What to Know About Insuring Your Roof

 

 


Your roof is, quite literally, hanging over your head whenever you’re inside your residence. As a homeowner, you need to take good care of this important part of the house, which means understanding what your homeowners policy includes (and what it doesn’t) in the event of damage or decay.

Homeowners need to ask themselves two important questions according to Paul K. Improta, CPIA, AAI, LUTCF at Connecticut’s Underwriters, Inc. Is your roof properly insured? Or are you carrying more risk than you realize?   
Generally speaking, Improta says if an unavoidable event like vandalism damages your roof, your homeowners insurance should cover it; however, if it’s determined the damage was caused by something within your control, like neglected maintenance, that’s where things get tricky.   

Improta says factors that influence your coverage could include:

– Age of your house and roof: Once a roof has passed its life expectancy, your coverage may be reduced or eliminated.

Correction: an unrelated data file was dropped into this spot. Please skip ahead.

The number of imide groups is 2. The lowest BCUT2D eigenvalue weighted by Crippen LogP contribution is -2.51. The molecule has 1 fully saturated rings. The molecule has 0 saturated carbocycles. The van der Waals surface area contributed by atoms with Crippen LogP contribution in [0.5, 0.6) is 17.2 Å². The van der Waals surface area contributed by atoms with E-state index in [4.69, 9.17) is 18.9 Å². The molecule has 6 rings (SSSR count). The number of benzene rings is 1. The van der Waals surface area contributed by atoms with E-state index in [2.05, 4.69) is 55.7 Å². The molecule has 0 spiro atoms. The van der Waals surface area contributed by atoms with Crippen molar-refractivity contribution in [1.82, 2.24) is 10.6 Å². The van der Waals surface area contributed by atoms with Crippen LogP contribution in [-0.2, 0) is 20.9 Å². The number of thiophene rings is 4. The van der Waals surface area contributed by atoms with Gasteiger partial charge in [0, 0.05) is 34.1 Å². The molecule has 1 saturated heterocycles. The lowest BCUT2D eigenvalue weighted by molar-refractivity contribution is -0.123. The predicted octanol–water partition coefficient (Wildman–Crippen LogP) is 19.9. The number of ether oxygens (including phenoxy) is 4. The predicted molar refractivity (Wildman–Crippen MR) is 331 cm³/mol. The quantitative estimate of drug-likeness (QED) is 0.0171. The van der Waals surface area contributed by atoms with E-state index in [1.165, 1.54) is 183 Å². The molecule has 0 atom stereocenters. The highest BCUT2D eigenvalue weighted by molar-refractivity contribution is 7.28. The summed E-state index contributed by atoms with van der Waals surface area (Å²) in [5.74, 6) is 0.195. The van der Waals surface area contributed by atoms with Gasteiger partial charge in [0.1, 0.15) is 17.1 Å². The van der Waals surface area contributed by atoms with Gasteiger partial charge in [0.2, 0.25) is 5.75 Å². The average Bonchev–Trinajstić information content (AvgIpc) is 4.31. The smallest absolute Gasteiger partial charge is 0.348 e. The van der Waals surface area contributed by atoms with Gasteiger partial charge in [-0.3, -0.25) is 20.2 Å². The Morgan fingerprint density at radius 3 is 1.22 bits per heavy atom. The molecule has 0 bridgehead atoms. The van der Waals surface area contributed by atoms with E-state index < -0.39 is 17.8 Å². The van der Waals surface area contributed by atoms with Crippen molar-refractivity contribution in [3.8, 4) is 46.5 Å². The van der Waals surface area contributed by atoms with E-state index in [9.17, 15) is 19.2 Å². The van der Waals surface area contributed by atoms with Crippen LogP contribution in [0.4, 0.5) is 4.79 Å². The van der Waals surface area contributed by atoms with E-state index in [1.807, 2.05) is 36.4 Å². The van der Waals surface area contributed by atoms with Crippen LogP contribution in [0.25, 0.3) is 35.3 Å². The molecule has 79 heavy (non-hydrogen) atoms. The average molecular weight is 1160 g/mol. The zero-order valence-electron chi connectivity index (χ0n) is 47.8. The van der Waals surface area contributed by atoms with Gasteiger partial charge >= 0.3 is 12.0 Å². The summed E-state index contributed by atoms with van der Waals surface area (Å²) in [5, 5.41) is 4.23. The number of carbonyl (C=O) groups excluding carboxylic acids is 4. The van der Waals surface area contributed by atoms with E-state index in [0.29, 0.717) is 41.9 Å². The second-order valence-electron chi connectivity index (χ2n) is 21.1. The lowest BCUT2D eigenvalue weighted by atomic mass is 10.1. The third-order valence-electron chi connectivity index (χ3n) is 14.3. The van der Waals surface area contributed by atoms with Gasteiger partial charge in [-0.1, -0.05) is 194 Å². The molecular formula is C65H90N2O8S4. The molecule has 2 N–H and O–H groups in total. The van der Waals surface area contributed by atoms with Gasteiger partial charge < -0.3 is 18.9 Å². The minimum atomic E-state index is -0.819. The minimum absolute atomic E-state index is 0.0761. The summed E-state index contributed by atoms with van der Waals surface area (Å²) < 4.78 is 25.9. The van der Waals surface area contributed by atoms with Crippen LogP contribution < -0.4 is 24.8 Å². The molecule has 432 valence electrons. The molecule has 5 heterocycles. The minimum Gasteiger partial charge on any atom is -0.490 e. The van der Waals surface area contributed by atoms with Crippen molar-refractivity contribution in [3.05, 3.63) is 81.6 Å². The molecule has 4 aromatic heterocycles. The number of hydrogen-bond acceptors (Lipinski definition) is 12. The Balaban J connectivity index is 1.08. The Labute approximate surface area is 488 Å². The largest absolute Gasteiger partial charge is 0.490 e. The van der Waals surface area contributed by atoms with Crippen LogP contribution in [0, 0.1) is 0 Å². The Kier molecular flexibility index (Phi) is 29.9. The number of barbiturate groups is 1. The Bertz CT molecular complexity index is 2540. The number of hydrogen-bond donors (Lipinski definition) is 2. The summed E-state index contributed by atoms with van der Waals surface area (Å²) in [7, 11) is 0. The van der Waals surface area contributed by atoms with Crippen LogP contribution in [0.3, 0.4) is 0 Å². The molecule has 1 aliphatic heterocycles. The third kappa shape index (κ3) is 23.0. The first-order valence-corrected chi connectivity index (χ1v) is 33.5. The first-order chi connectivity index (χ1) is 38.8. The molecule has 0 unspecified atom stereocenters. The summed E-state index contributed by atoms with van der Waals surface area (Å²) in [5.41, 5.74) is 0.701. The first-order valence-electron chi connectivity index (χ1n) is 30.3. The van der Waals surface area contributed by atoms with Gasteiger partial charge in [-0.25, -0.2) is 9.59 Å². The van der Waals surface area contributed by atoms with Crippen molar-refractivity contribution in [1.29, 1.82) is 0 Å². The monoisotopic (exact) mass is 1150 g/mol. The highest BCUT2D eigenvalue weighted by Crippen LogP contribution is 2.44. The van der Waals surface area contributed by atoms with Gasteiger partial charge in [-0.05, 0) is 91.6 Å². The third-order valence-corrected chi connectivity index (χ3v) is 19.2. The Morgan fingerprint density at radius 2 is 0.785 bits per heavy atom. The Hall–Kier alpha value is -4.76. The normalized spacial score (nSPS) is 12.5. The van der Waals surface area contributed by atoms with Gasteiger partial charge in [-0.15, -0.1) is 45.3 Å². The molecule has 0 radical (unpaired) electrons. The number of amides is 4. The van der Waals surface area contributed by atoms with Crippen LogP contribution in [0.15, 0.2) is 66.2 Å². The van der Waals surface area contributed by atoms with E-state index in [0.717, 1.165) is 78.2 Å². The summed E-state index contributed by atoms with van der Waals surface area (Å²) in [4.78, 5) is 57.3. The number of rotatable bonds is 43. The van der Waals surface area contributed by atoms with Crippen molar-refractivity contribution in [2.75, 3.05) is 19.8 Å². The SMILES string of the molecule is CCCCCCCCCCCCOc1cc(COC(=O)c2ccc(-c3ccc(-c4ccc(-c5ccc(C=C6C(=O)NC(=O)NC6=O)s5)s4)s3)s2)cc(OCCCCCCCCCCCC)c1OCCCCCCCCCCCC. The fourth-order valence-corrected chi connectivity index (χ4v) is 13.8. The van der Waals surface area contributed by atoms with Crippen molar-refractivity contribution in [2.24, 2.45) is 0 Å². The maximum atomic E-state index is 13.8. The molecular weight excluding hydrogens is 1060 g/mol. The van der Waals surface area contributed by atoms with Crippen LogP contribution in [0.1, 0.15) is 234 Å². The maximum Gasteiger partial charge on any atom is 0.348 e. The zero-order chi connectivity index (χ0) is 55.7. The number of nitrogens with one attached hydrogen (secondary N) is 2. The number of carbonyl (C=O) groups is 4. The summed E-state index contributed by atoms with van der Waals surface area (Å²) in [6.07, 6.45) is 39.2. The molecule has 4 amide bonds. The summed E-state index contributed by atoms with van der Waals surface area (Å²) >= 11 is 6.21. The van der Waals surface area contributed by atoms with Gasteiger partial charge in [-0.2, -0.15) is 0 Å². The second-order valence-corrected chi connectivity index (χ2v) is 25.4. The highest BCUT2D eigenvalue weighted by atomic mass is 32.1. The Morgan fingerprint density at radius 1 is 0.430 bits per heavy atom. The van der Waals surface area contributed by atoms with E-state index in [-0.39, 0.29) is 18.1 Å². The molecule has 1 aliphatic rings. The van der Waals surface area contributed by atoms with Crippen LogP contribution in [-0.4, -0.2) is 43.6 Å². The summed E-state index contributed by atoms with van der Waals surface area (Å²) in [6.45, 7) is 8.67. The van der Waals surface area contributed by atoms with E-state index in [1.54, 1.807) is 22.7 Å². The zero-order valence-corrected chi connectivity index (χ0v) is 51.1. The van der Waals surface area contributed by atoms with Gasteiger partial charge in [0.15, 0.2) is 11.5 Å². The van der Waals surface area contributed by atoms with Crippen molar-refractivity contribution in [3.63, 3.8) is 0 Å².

– Roofing materials: Premium shingles, like those made of slate, may not be covered.

– Your location: In some cases, replacement coverage is available for roofs. In others, you’ll only be reimbursed for what the roof was worth at the time it was damaged.  

– Type of damage: Weather events like tornadoes and hurricanes are usually covered, but wind or hail alone may not be.  

Maintenance matters, too! Improta says homeowners can more easily respond to minor issues before they result in major damage by conducting a roof inspection twice a year.

That involves carefully checking the state of shingles and examine gutters, flashing and ventilation. Also, look for leaks and water damage inside and out, especially after big storms.  

Chris Jurin at thespruce.com says one of the other most common roof component problems involves the fascia—a band running horizontally and situated vertically under a roof edge.

Jurin says moisture is the No. 1 cause of problems with your fascia so be sure to look for signs of rot or damage. Contact a roofing contractor immediately if you notice an issue.

The bottom line, Improta says, is don’t make the costly mistake of assuming any and all roof damage will be covered by your homeowners insurance.

You can avoid problems if and when they happen by double-checking your policy for specifics about your coverage and reaching out to your agent or homeowners carrier if you have questions.

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